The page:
promises

medicine

Single mum with cancer promises daughter, 6, ‘magic medicine will make mummy better’

A solo mum has promised her young daughter ‘magic medicine will make mummy better’ after being diagnosed with breast cancer at just 40.

Melissa Lomas, of Poynton, Cheshire, is fundraising for a wig so she can keep her promise to her six-year-old daughter, Scarlett.

After being diagnosed with ‘aggressive’ cancer, she held little Scarlett close and promised to get matching wigs after the schoolgirl pleaded: “don’t lose your hair, you look beautiful.”

Melissa was diagnosed with breast cancer just over a month ago, and is now set to undergo treatment during England’s lockdown period.

Melissa is ready to take on treatment but worries losing her hair will affect her confidence

She said the length of the NHS waiting lists had forced her to go private for a diagnosis.

The solo mum is coping with her diagnosis by keeping up high spirits to buoy her daughter.

Desperate to stop Scarlett from worrying about her, they decided to name her tumour ‘Bugsley’ and are planning on co-ordinating their wigs while they get through this tough time.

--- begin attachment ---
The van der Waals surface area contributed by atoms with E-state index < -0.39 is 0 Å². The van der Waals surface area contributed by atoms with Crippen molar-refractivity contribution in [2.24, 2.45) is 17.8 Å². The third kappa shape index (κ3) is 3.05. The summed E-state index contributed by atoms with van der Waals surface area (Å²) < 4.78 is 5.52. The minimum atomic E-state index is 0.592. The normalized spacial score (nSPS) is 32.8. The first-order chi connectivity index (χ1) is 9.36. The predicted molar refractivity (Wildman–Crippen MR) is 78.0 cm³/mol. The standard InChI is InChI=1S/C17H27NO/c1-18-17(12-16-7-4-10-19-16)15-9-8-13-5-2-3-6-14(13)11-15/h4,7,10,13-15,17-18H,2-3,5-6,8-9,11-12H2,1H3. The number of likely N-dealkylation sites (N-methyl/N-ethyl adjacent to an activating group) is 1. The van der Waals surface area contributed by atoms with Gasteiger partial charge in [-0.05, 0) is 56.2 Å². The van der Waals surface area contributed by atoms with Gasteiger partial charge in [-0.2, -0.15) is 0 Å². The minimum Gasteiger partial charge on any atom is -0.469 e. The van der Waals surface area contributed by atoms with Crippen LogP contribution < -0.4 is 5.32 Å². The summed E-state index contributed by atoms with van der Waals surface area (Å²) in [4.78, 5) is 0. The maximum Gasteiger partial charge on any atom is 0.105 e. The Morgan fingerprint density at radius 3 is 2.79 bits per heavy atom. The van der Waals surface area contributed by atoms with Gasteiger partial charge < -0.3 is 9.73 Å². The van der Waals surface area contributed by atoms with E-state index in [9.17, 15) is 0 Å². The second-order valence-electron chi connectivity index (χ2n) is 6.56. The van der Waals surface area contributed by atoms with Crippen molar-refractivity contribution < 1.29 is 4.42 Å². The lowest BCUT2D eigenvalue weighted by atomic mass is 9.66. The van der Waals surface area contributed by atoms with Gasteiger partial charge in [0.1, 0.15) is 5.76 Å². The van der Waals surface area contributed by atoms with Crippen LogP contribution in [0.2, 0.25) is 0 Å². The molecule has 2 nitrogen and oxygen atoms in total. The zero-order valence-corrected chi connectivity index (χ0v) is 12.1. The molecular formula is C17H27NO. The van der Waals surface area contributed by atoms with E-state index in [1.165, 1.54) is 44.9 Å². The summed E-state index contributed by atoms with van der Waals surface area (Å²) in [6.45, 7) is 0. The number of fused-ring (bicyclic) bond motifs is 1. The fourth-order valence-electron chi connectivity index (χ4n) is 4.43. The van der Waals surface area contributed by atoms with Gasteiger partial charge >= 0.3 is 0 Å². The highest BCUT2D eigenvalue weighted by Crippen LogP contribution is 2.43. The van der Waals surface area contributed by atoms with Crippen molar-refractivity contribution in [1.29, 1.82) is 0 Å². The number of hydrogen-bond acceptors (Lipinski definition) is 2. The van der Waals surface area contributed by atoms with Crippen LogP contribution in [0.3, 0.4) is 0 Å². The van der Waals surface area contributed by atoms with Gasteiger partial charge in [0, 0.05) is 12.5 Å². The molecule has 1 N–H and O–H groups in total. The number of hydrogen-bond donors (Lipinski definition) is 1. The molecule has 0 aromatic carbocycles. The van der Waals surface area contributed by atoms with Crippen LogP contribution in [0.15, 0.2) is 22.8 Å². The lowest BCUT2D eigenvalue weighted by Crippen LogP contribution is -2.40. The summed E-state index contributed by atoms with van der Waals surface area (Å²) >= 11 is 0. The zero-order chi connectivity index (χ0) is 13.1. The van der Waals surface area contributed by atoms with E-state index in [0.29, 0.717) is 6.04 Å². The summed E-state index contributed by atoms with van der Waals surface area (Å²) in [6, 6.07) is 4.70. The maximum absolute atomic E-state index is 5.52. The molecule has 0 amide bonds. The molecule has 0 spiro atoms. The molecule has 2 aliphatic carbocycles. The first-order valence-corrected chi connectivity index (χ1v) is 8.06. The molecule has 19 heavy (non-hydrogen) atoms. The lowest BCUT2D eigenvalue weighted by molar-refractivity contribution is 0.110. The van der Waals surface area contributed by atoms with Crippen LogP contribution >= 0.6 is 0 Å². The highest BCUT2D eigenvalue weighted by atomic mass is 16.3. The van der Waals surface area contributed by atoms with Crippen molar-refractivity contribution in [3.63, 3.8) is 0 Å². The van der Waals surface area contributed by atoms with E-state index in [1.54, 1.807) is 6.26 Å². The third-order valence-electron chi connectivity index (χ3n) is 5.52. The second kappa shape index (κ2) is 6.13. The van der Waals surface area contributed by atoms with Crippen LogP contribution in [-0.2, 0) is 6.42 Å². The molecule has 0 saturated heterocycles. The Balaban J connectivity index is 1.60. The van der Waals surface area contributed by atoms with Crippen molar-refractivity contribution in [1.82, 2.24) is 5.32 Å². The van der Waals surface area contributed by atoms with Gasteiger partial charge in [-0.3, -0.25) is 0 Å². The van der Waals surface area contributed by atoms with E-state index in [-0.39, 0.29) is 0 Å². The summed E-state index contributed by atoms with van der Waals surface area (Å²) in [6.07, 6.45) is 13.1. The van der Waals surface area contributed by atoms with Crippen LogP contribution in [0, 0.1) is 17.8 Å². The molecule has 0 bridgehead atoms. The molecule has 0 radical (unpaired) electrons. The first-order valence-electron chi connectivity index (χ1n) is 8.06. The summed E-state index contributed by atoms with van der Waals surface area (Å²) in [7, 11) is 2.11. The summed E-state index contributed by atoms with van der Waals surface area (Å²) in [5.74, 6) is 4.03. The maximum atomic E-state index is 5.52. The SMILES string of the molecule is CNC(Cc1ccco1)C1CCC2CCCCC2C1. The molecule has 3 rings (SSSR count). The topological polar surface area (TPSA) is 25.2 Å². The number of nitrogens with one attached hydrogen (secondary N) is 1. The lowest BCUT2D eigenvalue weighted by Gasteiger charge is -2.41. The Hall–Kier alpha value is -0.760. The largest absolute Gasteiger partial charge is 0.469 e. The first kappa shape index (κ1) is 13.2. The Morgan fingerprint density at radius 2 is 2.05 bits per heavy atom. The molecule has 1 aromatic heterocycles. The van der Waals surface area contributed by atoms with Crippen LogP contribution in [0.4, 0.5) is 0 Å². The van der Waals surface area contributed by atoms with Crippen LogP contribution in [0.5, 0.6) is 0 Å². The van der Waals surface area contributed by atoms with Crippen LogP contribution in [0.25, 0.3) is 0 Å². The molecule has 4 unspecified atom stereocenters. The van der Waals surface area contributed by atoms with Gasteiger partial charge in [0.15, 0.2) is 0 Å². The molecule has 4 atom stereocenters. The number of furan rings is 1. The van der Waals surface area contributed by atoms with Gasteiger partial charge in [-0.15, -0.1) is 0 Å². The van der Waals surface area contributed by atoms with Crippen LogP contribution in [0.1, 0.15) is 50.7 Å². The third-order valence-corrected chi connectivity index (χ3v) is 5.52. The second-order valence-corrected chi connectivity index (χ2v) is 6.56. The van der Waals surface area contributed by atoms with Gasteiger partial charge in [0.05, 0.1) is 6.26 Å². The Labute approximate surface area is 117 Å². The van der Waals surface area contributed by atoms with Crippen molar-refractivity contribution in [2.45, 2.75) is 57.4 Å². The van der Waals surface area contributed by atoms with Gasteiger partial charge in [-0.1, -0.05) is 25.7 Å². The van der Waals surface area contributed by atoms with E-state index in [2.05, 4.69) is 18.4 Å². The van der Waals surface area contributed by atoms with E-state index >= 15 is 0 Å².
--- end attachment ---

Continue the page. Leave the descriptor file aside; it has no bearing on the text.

Melissa said: “I found a lump on my breast and realised it could be cancer – but I was told the earliest mammogram I could have was in a month because I was only 40 and didn’t have any other symptoms.

“I didn’t want to take the risk so I ended up going private, and I’m so thankful I did. The scan found grade-3 invasive ductile cancer, so I could have been terminal by now if I’d waited a month.

The mum and daughter hope to get matching wigs

“I don’t blame the NHS at all because they don’t have the resources to give everyone the scans they need, so some people like me end up slipping through the net.

“If any good could come from this, I’d love it to raise awareness that it can happen to anyone. Ultimately they need to lower the age for quick mammograms and make sure everyone gets scanned early.

“Breaking the news to Scarlett was really hard, but I made sure to do it in a way she could understand.

“I told her mummy was poorly and I had to have some magic medicine. I said she shouldn’t be worried because the magic medicine would make mummy better.

“We called the tumour ‘Bugsley’, and after my operation I told her Bugsley was gone but I still have tiny little Bugsleys left and the medicine will make them go off into the wild.”

Melissa set up a GoFundMe page for a wig after Scarlett begged her to not lose her hair.

The page has raised more than £1,200 in less than a week – and Melissa has promised that her real hair will be donated to McMillan so kids can get their own wigs made.

The fundraising page, posted on October 28, said the breastcancer diagosis was a “shock” to her, as someone only

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health

CMS, Verma imposed few penalties at nursing homes despite promises of tough enforcement